In thinking about the potential criminal liability of Donald Trump for campaign finance violations, I time and again return to the prosecution of John Edwards for similar criminal behavior involving whether hush money payments to a mistress need to have been reported as campaign expenditures for the FEC. In a recent National Constitution Center podcast (with Jeffrey Rosen and Brad Smith), Brad made the point that some who support prosecuting Trump now did not support prosecuting Edwards. In response I remarked: “And you know I certainly politically was much closer to John Edwards than to Donald Trump. But I thought that the prosecution made sense to the extent that they could actually make their case. The problem in that case was that one of the donors was dead and the other one was I think over 100 years old and wasn’t available to testify. So you know there’s a problem of proof in that case.”
But after we recorded the podcast, in going back to what I wrote about Edwards at the time of his trial (in a piece Slate titled “Let John Edwards Go”), I expressed more caution about going after Edwards, seeing the prosecution in a larger pattern of the criminalization of politics:
But criminal liability for campaign finance violations should be off the table except in the most concrete and egregious cases. Otherwise, we risk deterring not just the unscrupulous, but also those who want to exercise their First Amendment rights by running for public office or supporting the candidates whom they believe will advance the public good. Even if John Edwards doesn’t deserve our sympathy, his conviction won’t do us any good.
So the question in my mind is whether the Trump situation fits into one of the most “concrete and egregious” situations I described or whether it is part of a larger pattern of the criminalization of politics. And in my mind, it is a bit of both.
To begin with, it is the John Edwards prosecution which itself strengthens the case against Trump. Everyone knew that Edwards was on trial for having donors make payments to his mistress to help fund his campaign. This put Trump and everyone else on fair notice that federal prosecutors were treating such payments as reportable campaign expenditures in certain circumstances. Trump even tweeted about the case at the time. At the very least, the Edwards precedent should have caused Trump to seek advice of counsel on whether payments made to hush up mistresses timed specifically to help his election campaign were illegal.
Not only is the legal theory against Trump stronger because of the Edwards precedent; the facts of the Trump case appear much stronger than the Edwards case as well. Here there appears to be both testimony of Cohen and people from AMI (the National Enquirer parent company) who have said that they coordinated with Trump to make the payments in order to help Trump’s election chances. There was no corroboration for Edwards but apparently plenty for Trump. And there’s great evidence of consciousness of guilt: the use of the LLC and AMI to launder the payments; the denial for more than a year that the payments were made; the disguising of the reimbursements to Cohen from the Trump Organization as payments for legal services and technical services. This is no paperwork error like Obama or McCain made.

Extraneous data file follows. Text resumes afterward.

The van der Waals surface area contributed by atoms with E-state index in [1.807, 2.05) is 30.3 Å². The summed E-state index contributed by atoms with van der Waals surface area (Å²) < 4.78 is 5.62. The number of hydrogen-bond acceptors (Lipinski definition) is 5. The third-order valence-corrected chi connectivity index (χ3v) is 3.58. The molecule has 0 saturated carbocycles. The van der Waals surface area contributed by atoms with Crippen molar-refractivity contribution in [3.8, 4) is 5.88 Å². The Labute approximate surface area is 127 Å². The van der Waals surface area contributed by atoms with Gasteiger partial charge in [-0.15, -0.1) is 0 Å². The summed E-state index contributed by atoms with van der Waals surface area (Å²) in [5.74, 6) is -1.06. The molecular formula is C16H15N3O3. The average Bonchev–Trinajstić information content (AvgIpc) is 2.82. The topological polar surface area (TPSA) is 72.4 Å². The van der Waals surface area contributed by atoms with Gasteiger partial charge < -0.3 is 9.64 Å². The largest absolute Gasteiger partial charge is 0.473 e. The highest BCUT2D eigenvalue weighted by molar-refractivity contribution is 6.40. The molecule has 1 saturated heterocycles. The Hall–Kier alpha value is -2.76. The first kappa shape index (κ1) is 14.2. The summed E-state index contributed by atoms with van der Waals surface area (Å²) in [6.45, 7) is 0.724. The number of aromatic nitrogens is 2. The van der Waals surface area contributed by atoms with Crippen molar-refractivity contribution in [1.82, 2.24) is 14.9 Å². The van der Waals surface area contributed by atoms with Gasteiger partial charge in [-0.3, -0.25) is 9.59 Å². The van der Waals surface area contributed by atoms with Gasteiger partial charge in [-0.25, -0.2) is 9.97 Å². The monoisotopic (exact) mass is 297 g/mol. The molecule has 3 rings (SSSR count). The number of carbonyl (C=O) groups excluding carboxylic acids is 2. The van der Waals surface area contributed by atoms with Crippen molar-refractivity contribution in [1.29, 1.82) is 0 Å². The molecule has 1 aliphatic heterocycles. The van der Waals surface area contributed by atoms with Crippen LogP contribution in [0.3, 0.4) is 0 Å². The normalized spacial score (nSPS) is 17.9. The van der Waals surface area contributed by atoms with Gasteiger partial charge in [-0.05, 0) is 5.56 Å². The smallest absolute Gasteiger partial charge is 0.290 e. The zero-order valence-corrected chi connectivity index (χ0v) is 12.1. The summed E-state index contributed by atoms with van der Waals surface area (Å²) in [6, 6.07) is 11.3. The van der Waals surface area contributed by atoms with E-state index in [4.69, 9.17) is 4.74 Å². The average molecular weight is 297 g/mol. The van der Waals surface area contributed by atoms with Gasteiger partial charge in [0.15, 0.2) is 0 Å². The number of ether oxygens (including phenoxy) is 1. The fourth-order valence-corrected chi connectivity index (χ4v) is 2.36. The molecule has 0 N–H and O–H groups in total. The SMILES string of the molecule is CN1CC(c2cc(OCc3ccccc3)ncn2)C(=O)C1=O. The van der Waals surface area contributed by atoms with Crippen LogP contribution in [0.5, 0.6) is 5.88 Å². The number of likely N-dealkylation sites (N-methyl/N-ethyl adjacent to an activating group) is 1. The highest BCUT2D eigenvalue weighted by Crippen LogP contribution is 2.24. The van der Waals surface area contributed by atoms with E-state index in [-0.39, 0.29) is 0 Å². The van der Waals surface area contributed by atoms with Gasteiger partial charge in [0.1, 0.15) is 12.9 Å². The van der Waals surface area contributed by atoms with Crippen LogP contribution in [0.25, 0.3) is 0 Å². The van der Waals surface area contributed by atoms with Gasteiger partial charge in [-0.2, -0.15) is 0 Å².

Trump of course would have the ability to show at any trial that he did not have the wilfulness required for this to become a criminal matter, but it looks like there is plenty of evidence there to give the issue to a jury. The timing of the Daniels payment is particularly damning in proving this was campaign related and not primarily about helping Trump’s personal life. Cohen and Trump refused to pay off Stormy Daniels until October 25, 2016, just before the election and after the release of the “Access Hollywood” tape, when Daniels had threatened to give an interview to a media outlet about their sexual encounter.
And yet…there is an element of truth in Brad saying that some people are latching onto the campaign finance violations as a way of trying to bring down a President they otherwise don’t like. I’ve said in numerous interviews that I have a hard time believing anyone in the House will want to impeach the President if all there is against Trump are these violations. Indeed, in a long thread on Twitter, Marty Lederman makes the case that the campaign finance issue is a distraction from the potentially more serious allegations against the President and the campaign finance charges are unlikely to bring him down. Indeed, even though I think the Edwards precedent put everyone on fair notice that paying hush money can be a campaign expenditure and using excessive or corporate contributions to fund it a campaign finance crime, one can easily imagine the five conservatives on the Supreme Court (who generally dislike campaign regulation) viewing the campaign finance statute much more narrowly should it come down to it.
So the bottom line is that the Edwards precedent gives the prosecutors ample ground to have gone after Cohen and AMI, and at least in theory to go after Trump as well. And the evidence that Trump caused these payments to be made to help his election chances is strong.
But what I wrote in 2012 about fears of the criminalization of politics still holds true. Caution is in order, and it likely will and should take more than this to bring down a President,